While we are not in the habit of sharing editorials unless they directly reference our work, we believe that this piece in yesterday’s Chicago Sun-Times brings forth with unusual clarity the theme “we are in this together” that underlies so much of the mission of Protestants for the Common Good. We commend this piece to you.
Chicago Sun Times
March 23, 2010
We are in this together. That’s the spirit that moved President Obama, House Speaker Nancy Pelosi and every Democrat who voted “yes” in the House Sunday for the historic bill that will soon make health care affordable for almost every American.
We are in this together.
We know that sounds insufferably schmaltzy to many, with its echoes of soft-headed dreamers singing “Kumbaya.” But that has always been the matter at the heart of this centurylong national debate over health care: how much do we give a damn about each other.
We are a nation of individualists. Our abiding metaphor, even now, is the self-sufficient pioneer mending his own fences, minding his own business. When we help a neighbor, we do so because we want to, not because some government law says we must. We leave the socialism to the Swedes.
But we have always been more wrapped up in each other’s business than we care to admit. We have always accepted that there is an important place for government in creating the safety net and passing out the basic tools of competition that make individualism and capitalism more fair and humane. Every child deserves an education. Every poor person deserves a roof over his head. Every man or woman willing to work deserves a job. Every elderly person deserves a secure old age.
And now we can add affordable health care to that short list of fundamental rights for all Americans.
Rights. Not privileges.
Obama will sign the health care bill into law today during a ceremony at the White House, after which he will take to the road on a public education campaign. The president wants to get out front on this one, knowing that Republican critics will continue to trash the new law, misrepresenting its effects and costs.
Frankly, we don’t think the president has much to worry about.
Once the bill is law, Americans will quickly realize there has been no “government takeover” and there are no “death panels.”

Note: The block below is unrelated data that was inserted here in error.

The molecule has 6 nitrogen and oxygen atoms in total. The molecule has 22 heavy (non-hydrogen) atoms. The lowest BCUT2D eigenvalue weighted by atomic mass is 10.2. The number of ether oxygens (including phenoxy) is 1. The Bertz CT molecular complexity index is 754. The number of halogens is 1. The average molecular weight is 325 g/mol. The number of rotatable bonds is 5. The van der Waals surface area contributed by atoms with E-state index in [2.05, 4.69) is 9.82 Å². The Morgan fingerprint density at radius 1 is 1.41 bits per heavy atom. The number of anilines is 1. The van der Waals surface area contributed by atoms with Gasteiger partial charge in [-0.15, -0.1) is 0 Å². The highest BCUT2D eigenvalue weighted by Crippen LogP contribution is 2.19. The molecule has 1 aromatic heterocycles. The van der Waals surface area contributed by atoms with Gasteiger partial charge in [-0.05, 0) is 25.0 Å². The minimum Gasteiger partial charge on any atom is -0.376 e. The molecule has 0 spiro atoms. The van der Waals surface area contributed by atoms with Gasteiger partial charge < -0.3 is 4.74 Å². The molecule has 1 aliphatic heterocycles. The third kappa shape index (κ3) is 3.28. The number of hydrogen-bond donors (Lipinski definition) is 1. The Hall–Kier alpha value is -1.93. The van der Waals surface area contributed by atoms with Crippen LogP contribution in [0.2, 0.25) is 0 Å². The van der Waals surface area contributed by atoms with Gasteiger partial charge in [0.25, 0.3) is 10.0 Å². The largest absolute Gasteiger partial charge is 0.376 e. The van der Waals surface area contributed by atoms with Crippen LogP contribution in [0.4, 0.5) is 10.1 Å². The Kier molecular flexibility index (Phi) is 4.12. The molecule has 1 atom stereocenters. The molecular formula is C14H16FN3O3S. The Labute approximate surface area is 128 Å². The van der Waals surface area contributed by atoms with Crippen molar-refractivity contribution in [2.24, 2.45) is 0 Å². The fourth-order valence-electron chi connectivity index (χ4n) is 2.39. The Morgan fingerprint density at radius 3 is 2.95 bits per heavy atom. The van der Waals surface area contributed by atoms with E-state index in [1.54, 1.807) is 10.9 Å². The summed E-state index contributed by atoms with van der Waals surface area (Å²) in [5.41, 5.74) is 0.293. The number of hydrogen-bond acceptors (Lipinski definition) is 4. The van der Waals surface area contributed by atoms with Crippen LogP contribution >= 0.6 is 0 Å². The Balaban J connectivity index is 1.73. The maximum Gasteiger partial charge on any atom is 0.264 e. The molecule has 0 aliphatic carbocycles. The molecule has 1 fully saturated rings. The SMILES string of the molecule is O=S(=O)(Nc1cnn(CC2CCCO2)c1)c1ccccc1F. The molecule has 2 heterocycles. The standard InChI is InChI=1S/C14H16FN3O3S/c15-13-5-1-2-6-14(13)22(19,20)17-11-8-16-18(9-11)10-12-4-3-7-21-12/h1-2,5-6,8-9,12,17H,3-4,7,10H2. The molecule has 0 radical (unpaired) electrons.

They will be delighted to find they can keep their children on the family insurance through age 26. They will be relieved to find that though they’ve lost a job, they have not lost their insurance. They will sigh with relief the first time that they, or somebody close to them, suffers a catastrophic illness and — lo and behold — the insurance companies can’t jack up their rates or deny them coverage.
And what will be the Republican strategy? To complain that the bill costs too much, a specious argument that, at best, will win them a few seats in Congress in November.
Illinois’ own Mark Kirk, the North Shore congressman now running for the Senate, has vowed to lead the Republican charge to “repeal” the bill. To which we say: Go for it. The political independents Kirk must attract to win election will desert him in droves, but the Tea Party crowd will adore him.
The GOP’s complaints — when they’re not calling people “baby killers” — have always had some limited merit. Specifically, we have shared their concerns about the relentlessly escalating cost of health care. The Congressional Budget Office estimates the new law will lower federal deficits by $138 billion over 10 years, but that figure was derived by front-loading revenues from taxes and fees and delaying spending. And even if one takes the CBO numbers at face value, the bill Obama signs today will only marginally slow the projected growth of health care costs.
The solution, however, was never to kill health care reform, but rather to move away from the wasteful fee-for-service system by which doctors and hospitals get paid for every last X-ray and MRI they prescribe, whether necessary or not. That battle has yet to be fought, but must.
But to save a buck by giving the boot to millions of uninsured fellow Americans — that was no longer an option.
To watch a woman die of colon cancer because she could not afford a colon screening — that was no longer an option.
To watch a family lose their home because a child’s medical bills have wiped them out — that was no longer an option.
Health care in America is finally a right, not a privilege, because enough of us understand:
We are in this together.